Without Love there is no Truth. And True Truth is always Loving. There is no dichotomy between these terms but only seamless integration. This is the premier centering focus of a Processual Theology of Love. - R.E. Slater


Note: Generally I do not respond to commentary. I may read the comments but wish to reserve my time to write (or write from the comments I read). Instead, I'd like to see our community help one another and in the helping encourage and exhort each of us towards Christian love in Christ Jesus our Lord and Savior. - re slater

Saturday, May 11, 2024

R.E. Slater - Personal Update, May 2024

Me and my grandsons reading a story together

Hello to all. I'm not promising to be back in full but will begin to find a new rhythm since the massive collapse of my health in late January. As update, I'm healthy again but without a foot, and am learning to hobble around until a prosthetic can be installed and I learn to walk again. As such, though healthy my energy and ambition levels waffle up-and-down day-in and day-out.

Secondly, I have built this website to serve as a personal wikipedia of sorts... that is, I have shared by evangelical journey from fundamentalism to conservative evangelicalism to post-evangelicalism. Along the way I've discussed many of the major Christian doctrines which I had accepted, then questioned, and now have modified through process-based Christian theology.

Thirdly, Whitehead's process metaphysic became the best way for me to update my past church and Christian heritage. It's up to date, contemporary, and comports very well with today's intellectual discussions across all areas and disciplines of human thought, belief, and endeavor. I have become very, very happy with this discovery.

Fourthly, Process Christianity can now easily absorb and expand conservative evangelicalism and it's sister-religion, progressive evangelicalism. Using Whitehead's process metaphysic and cosmology Christians can more completely speak of God, Jesus, the Spirit, God's Love, and what the Christian mission has been and now is when informed by Christ's love.

Fifthly, this entire journey and academic recount has been listed as topics and/or more completely indexed in the column to the right. Use all 3000+ articles in it as a help to your own faith journey. I have written it to be both easy to read and academic where it needs to be. I have also left this site open ended for the generations to come to add their own insights and faith journeys.

Sixth, I have several series I have pursuing all at once. Though the posts may seem unrelated to one another as I skip around, I will eventually - if I haven't already - leave a clear reading order through appropriately titled Indexes. Here are some of the series I am working on:

  • Evolution in general
  • The Evolution of God and Religion
  • The Evolution of human societies/civilizations
  • All things Process - Keeping Up to Date in Studies
  • Process-based Cosmology including Quantum Sciences and AI
  • Amazing Quantum AI and How to Use It
  • Why MAGA Christianity is Heretical
  • How to Build Processual Ecological Societies
  • Etc

Biblical series as I come across them:
  • The development of the Torah
  • The development of the Jewish Canon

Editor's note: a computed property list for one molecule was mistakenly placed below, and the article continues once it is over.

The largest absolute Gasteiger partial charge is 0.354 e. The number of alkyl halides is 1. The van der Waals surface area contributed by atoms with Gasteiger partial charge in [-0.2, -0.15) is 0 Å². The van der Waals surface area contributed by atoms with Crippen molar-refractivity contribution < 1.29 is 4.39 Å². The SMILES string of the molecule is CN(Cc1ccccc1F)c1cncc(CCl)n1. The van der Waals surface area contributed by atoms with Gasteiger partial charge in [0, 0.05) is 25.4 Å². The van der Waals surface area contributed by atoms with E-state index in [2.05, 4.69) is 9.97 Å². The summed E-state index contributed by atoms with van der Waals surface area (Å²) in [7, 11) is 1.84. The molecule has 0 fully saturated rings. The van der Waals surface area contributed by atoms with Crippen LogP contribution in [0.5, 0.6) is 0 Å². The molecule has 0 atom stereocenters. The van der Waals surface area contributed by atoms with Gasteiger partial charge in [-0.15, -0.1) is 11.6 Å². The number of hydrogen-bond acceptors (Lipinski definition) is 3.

• The development of Human Language
  • My Senior Capstone Project from Seminary
  • Some of my Inductive College and Sem Studies
  • The Lukan Parables
  • The Kingdom of God
  • The Sermon of the Mount
  • etc

Seventh, and last, since retiring many years ago the cost of reading material has gone up. I do not carry ads on this site as I detest anything which takes away from our focus. However, I do need help with resources from time to time and believe I should place a link for a capped annual stipend to help me with costs from this point forward. So look for that to come near the top of the site. As example, the books listed below would be a help in me developing how Christianity got to where it is based upon proto-beliefs in ancient human history. 

Blessings to all,

R.E. Slater
May 11, 2024

* * * * * * * *

I'm very glad to see other theologs picking up on the idea of love in religion. My past evangelical faith claims to speak God's love but it's "God of War" and "War Crimes" + it's "MAGA God" is not a loving God but a devolved image of man playing God.
So if Judaism can claim love sans it's current administration of radical rightwing war lords killing Gaza children then I think Christians should also let go of their evangelical tribulation, hell, and civil injustice to all non-white anti-supremacists. - re slater

Book Description

A profound, startling new understanding of Jewish life, illuminating the forgotten heart of Jewish theology and practice: love.

A dramatic misinterpretation of the Jewish tradition has shaped the history of the West: Christianity is the religion of love, and Judaism the religion of law. In the face of centuries of this widespread misrepresentation, Rabbi Shai Held―one of the most important Jewish thinkers in America today―recovers the heart of the Jewish tradition, offering the radical and moving argument that love belongs as much to Judaism as it does to Christianity. Blending intellectual rigor, a respect for tradition and the practices of a living Judaism, and a commitment to the full equality of all people, Held seeks to reclaim Judaism as it authentically is. He shows that love is foundational and constitutive of true Jewish faith, animating the singular Jewish perspective on injustice and protest, grace, family life, responsibilities to our neighbors and even our enemies, and chosenness.

Ambitious and revelatory, Judaism Is About Love illuminates the true essence of Judaism―an act of restoration from within.

Book Description

Archaeological excavation in the Holy Land has exploded with the resurgence of interest in the historical roots of the biblical Israelites. Israelite Religions offers Bible students and interested lay leaders a survey of the major issues and approaches that constitute the study of ancient Israelite religion. Unique among other books on the subject, Israelite Religions takes the Bible seriously as a historical source, balancing the biblical material with relevant evidence from archaeological finds.

Book Description

Few topics are as broad or as daunting as the God of Israel, that deity of the world's three monotheistic religions, Judaism, Christianity, and Islam, who has been worshiped over millennia. In the Hebrew Bible, God is characterized variously as militant, beneficent, inscrutable, loving, and judicious. Who is this divinity that has been represented as masculine and feminine, mythic and real, transcendent and intimate?